BU’s Pollinator Exchange HEIF project, launched in October 2015 collaboratively between the Faculty of Science and Technology and the Media School, aims to fulfil this role. It will result in an online portal that links practitioners, academics, NGOs, private gardeners, ecological consultants and anyone else with an active interest in urban pollinator conservation. Users are invited to share relevant guidelines, case studies, summaries of peer-reviewed papers and other content that will help urban green space managers make pollinator-friendly choices based on the latest evidence.
The project is supported by Bournemouth Borough Council and the Bumblebee Conservation Trust. A stakeholder workshop in May will provide potential users with the opportunity to comment on the portal’s content and usability, ensuring it will be both useful and intuitive when launched in July. For questions or feedback, please contact Project Manager Kathy Hodder (firstname.lastname@example.org) or Research Assistant Arne Loth (email@example.com).
Maternal Mortality in Nepal
Abstract: The session links various social and political factors that affect maternal mortality. Women dying in pregnancy and childbirth is very much a problem of and in low-income countries. This talk focuses on Nepal, one of the poorer countries of the world, to highlight a range of maternal health issues and wider influencing factors including globalisation and the influence of global organisations such as the World Health Organisation.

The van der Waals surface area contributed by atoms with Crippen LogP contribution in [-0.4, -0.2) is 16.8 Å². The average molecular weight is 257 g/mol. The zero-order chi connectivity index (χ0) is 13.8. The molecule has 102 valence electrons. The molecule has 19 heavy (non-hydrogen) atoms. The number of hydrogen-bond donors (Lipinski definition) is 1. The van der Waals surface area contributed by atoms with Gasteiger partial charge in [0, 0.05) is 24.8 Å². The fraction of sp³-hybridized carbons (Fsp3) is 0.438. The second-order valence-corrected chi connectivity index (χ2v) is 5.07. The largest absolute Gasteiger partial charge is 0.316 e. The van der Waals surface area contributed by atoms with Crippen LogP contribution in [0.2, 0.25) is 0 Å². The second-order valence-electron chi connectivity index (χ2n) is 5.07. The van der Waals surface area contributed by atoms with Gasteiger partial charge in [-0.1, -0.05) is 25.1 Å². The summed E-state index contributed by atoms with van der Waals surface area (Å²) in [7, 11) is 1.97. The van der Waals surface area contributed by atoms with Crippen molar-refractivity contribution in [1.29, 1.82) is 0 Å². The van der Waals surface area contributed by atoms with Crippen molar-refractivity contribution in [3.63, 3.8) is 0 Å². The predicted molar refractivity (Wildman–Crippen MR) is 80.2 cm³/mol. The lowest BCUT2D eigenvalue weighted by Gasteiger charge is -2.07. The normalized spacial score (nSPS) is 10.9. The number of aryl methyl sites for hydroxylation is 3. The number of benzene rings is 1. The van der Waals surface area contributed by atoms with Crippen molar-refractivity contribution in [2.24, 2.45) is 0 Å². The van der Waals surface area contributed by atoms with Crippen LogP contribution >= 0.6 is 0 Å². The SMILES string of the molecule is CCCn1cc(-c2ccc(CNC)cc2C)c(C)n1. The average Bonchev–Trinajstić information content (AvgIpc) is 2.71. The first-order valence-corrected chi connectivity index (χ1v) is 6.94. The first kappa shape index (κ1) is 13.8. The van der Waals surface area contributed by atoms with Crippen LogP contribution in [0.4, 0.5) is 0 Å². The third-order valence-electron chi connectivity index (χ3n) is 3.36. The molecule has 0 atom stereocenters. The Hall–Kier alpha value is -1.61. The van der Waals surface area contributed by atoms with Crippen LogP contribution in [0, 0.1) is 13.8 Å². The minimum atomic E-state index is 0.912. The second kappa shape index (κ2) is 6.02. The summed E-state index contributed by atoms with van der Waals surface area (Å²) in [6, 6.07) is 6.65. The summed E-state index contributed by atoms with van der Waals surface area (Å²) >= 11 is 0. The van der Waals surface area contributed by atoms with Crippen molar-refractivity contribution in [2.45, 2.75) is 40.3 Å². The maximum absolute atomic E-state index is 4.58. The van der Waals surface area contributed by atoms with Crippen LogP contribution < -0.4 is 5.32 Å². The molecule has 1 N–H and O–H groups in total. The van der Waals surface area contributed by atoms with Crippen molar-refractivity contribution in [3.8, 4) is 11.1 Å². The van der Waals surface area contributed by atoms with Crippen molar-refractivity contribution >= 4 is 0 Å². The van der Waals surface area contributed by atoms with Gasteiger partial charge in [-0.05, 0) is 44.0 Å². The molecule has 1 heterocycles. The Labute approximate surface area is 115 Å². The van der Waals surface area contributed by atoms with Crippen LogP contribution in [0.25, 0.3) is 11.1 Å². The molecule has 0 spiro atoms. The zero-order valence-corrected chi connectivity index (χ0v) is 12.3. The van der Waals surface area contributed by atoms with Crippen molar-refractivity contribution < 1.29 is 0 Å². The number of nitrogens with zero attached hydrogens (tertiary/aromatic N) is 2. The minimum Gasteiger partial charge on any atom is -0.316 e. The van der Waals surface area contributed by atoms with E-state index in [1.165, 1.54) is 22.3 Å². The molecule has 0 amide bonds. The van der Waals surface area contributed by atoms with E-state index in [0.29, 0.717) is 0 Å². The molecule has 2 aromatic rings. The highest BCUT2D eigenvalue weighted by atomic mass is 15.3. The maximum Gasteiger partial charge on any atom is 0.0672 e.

For further information regarding the Social Science seminar series, get in touch with Dr Mastoureh Fathi (firstname.lastname@example.org).
A number of current HEIF projects are running events over the next few months. Please feel to register to attend and/or circulate to contacts you may feel would be interested:
Explore the application of rewilding concepts to Dorset.
Date: Thursday 5 May
Venue: Charlton Down Village Hall, near Dorchester, Dorset. DT2 9UA
For more information on the HEIF project click here.
Click here for more information on the event and to register.
Date: Wednesday 18 May
Venue: Executive Business Centre, Bournemouth University
Follow on Twitter: @EU_FoodSMART and visit the project website www.foodsmartproject.net
Agenda and register for FREE
Psychiatric Genetic Counselling Workshops
Dates: Various in June and July 2016
Venue: Bournemouth University
For more information on this HEIF project click here.
Click here for more information on the event and to register.